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Alright! While I can see your viewpoint, I think I prefer closures because they eliminate some of the “swiftui magic” that makes it a little hard for me to read.

Here’s my example with closures:

  • ContentView.swift:
struct ContentView: View {

	var taskStore: TaskStore

	@State var modalIsPresented = false
	func closeModal() {
		modalIsPresented = false
	func openModal() {
		modalIsPresented = true

	var body: some View {
		NavigationView {
			List(taskStore.tasks) { task in
			}.navigationBarTitle("Tasks").navigationBarItems(trailing: Button(action: openModal) {
				Image(systemName: "plus")
			}).sheet(isPresented: $modalIsPresented) {
				NewTaskView(taskStore: self.taskStore, closeModal: self.closeModal)

  • NewTaskView.swift:
var taskStore: TaskStore

	let closeModal: () -> ()

	@State var text: String = ""

	var body: some View {
		NavigationView {
			Form {
				TextField("New Task", text: $text)

				Button(action: { self.taskStore.tasks.append(Task(name: self.text)) },
				       label: { Text("Add to List") })

				.navigationBarTitle("New Task", displayMode: .inline)
				.navigationBarItems(leading: Button(action: closeModal) {
					Image(systemName: "xmark")
				}, trailing: Button(action: { }) {
					Image(systemName: "")

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@jessycatterwaul Thank for your thorough response on my last question, but after continuing the video, I have another.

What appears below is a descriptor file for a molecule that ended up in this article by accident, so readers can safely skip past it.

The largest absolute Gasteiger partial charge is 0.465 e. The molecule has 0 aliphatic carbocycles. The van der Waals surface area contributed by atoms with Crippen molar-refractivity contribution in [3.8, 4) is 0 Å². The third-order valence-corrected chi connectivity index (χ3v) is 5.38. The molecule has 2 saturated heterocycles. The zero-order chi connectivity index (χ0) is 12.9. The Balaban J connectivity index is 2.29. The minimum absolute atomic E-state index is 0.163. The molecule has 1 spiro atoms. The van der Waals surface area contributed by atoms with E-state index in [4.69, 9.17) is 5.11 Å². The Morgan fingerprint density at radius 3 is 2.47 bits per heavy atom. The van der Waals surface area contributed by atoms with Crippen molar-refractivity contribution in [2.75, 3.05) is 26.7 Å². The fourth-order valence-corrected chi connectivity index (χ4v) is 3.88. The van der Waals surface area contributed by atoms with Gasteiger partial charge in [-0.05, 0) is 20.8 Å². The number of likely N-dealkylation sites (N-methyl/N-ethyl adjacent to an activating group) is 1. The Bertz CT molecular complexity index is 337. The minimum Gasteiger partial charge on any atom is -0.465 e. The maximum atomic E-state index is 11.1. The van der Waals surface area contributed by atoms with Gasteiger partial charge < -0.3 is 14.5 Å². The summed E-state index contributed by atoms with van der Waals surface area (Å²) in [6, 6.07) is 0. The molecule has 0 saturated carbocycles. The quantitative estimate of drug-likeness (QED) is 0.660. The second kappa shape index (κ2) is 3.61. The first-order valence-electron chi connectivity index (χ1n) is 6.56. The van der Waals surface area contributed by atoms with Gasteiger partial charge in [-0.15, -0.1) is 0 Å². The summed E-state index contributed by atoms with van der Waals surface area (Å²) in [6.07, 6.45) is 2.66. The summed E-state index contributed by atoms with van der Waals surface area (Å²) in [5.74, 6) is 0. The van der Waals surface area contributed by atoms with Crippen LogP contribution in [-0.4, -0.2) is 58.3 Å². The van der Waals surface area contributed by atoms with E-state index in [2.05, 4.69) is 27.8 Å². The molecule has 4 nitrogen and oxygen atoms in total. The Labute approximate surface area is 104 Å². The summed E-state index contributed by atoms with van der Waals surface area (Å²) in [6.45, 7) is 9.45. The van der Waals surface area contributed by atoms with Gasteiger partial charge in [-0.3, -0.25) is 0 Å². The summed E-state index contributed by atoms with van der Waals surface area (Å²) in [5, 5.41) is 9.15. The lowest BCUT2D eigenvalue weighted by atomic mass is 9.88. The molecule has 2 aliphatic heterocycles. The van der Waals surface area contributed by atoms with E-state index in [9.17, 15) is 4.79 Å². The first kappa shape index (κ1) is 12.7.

At the end you expose the “bug” where the ContentView only gets re-rendered with the new data because the modal closes, but when the ContentView updates the TaskList itself, it will not re-render.

I am wondering why this is?

Is it because:

  1. We’re don’t even have a @State tag on the tasklist?
  2. TaskList is a class and references cannot be tracked by @State?
  3. Because we’re accessing a property and property updates canno be tracked by @State?
  4. Is it because an Array is class and the update cannot be tracked by @State?

Could we have also solved this problem by making TaskList a struct, and passing down the array of tasks and some functions to append tasks? Is the reason not to do this because of extra complexity?

Would appreciate some guidance :smile:

I think your intuition was good. You could come up with a struct-based solution, but I think it would necessarily have to be more complex.

Hopefully the next episode cleared things up, in regards to reference types?

I got the same bug with the plus showing up today. Looks like my Xcode is updated too. Do you think I am missing something else ?

No. Even in Xcode 11.4 beta 3, there’s no change. :frowning:

Is there a solution to make it work on the mobile. It still doesn’t work, and it seems that it does work for some people. Can you post the solution?

@alexz Do you still have issues with this?